For as long as I can remember I incorporated images in my work to tell a story that was very open to interpretation. My beautiful, bad-ass muse died very recently and I’m finding I’m drawn to working abstractly and incorporating painting. I feel that these works are currently more emotionally accurate than my image based work.
What is your creative process like? Do you start with a precise idea, or do you let the work take you where it wants to?
I totally go with the flow, wherever that takes me. My work table and process is so not instagramable! I have a big pile of torn out magazine pages in various states of scavenging and shoe boxes with smaller scraps. My creativity thrives in chaos and the chance visual conversations among my scraps. I move my scraps around until they express something, often something surprising. I don’t start gluing until they make their peace with each other. I’m terrible at working on a theme or working from a prompt or specific image. In five minutes I’ve totally moved on.
Do you ever work with contemporary images or materials?
I only use contemporary materials if I’m doing a live collaboration or a class. It’s fun to use materials I am not drawn to with other people; it’s more of an adventure that way. In general, though, contemporary materials don’t align with the colour schemes or images in my brain.
How do you know a piece is finished?
That’s easy. I listen, it tells me.
Who are some of the artists you admire?
I love outsider art. Eva Hesse. Of course, Joseph Cornell, always. Street art and graffiti. I love textiles, Gee’s Bend Quilts. And fashion: Alexander McQueen. Gary Winogrand Color at the Brooklyn Museum was luscious. So was the Color Riot Native American textile show at the Heard Museum.
You do a lot of collaborations? Can you tell us a little bit about the people you worked with and what these collaborations mean to you?
Community and collaboration are guiding principles for me in general - not just for art. Most of my close friends are either from my activist community, dog rescue community, or art community. I’ve met all the people I collaborate with through the Instagram collage community. Through my involvement in @CollageClub, I got involved in @The CollageGardenNYC. Our team met in person and eventually formed a NYC collage collective, Collage Ensemble. I’m putting together an international traveling show with @katjuskart in Finland. I’d never met @cutpasteface and @jklinedinstcollage in person before we went to the New York Public Library, dumped our source materials on the table, started collaborating, and really clicked. Luckily we didn’t get thrown out of the library! Shout out to my newest collage collaborator @MishapsIncluded.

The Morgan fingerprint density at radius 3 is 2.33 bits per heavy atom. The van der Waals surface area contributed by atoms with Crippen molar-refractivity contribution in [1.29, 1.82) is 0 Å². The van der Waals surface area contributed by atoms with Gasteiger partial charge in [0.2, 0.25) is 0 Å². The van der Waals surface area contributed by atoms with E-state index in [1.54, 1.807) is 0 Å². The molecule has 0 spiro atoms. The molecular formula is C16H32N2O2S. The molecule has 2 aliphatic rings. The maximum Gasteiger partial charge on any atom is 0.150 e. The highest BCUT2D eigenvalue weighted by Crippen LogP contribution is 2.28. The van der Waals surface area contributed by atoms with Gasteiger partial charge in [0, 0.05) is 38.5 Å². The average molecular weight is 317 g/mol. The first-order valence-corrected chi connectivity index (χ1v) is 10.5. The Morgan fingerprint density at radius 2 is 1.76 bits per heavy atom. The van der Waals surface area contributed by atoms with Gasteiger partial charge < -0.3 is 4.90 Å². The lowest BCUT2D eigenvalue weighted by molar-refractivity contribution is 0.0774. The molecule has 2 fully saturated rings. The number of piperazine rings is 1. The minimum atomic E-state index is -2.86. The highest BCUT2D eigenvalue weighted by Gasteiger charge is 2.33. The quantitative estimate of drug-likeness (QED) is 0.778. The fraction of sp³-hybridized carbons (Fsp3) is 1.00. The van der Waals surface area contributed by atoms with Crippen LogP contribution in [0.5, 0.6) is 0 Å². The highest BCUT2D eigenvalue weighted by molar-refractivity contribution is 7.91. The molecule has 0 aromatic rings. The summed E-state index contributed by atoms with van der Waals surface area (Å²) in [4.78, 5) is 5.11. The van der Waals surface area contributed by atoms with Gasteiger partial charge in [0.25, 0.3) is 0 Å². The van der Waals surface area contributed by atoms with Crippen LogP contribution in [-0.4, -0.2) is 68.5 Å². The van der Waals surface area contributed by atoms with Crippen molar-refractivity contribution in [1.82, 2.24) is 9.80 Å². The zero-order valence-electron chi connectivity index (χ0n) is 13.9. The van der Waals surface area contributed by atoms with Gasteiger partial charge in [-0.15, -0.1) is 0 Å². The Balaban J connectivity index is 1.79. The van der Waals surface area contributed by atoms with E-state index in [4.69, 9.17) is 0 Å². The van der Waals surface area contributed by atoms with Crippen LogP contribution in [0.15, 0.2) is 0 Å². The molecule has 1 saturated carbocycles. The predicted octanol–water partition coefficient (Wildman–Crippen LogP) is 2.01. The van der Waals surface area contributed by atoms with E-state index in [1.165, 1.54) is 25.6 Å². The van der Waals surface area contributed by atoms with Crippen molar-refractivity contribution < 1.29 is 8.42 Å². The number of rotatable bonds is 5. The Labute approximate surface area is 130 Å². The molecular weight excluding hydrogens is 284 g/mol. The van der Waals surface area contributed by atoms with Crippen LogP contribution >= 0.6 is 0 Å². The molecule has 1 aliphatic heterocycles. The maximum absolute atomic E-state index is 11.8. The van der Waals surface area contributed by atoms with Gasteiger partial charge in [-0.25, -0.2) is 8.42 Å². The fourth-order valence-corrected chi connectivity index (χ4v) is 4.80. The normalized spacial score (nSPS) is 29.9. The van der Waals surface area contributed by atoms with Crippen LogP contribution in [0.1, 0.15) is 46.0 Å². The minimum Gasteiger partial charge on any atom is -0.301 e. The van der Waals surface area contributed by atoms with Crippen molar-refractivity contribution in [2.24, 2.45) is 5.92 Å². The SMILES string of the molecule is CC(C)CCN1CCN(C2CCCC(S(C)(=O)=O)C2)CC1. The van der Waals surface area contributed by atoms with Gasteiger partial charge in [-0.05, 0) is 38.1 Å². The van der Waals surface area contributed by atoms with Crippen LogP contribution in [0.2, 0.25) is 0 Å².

You teach art, to both children and adults. Do you think formal art education is important?
I can only speak for myself. I failed art every year in high school - on purpose. My teacher was crap and I made it my mission to do exactly the opposite of what he said. It was my fun little way of protesting. I did much better work than if I had followed his lesson plan. The most useful aspect of my formal art education was learning art history, discovering the really good stuff. Of course, back then, the focus was on art made largely by men; that was the art that made it into books and museums. It seemed obvious to me to question that.
What’s the main difference between teaching art to children and teaching it to adults?
I don’t see myself as a teacher, I’m a collaborator. I think of myself as a rebellious cheerleader sort of person. I find that kids are less attached, in general, to the outcome. If we have fun, learn something about the materials, and connect, it’s a good day. I come up with all kinds of experiments in my studio that I don’t post on Instagram but they definitely help move me forward. Adults tend to be more afraid of failure so I endeavour to give them permission to enjoy totally screwing up. I think that’s where the best stuff comes from.
What is the hardest challenge for you being an artist?
Most of my work fits on my scanner. I’d love to work really large, but that’s technically challenging because I so love those original vintage magazine colours and images. And I want to keep it minimal.
Patti Robinson web IG
interview: Petra Zehner
first published on Glacial Collective Prose, our old online magazine, on March 18, 2020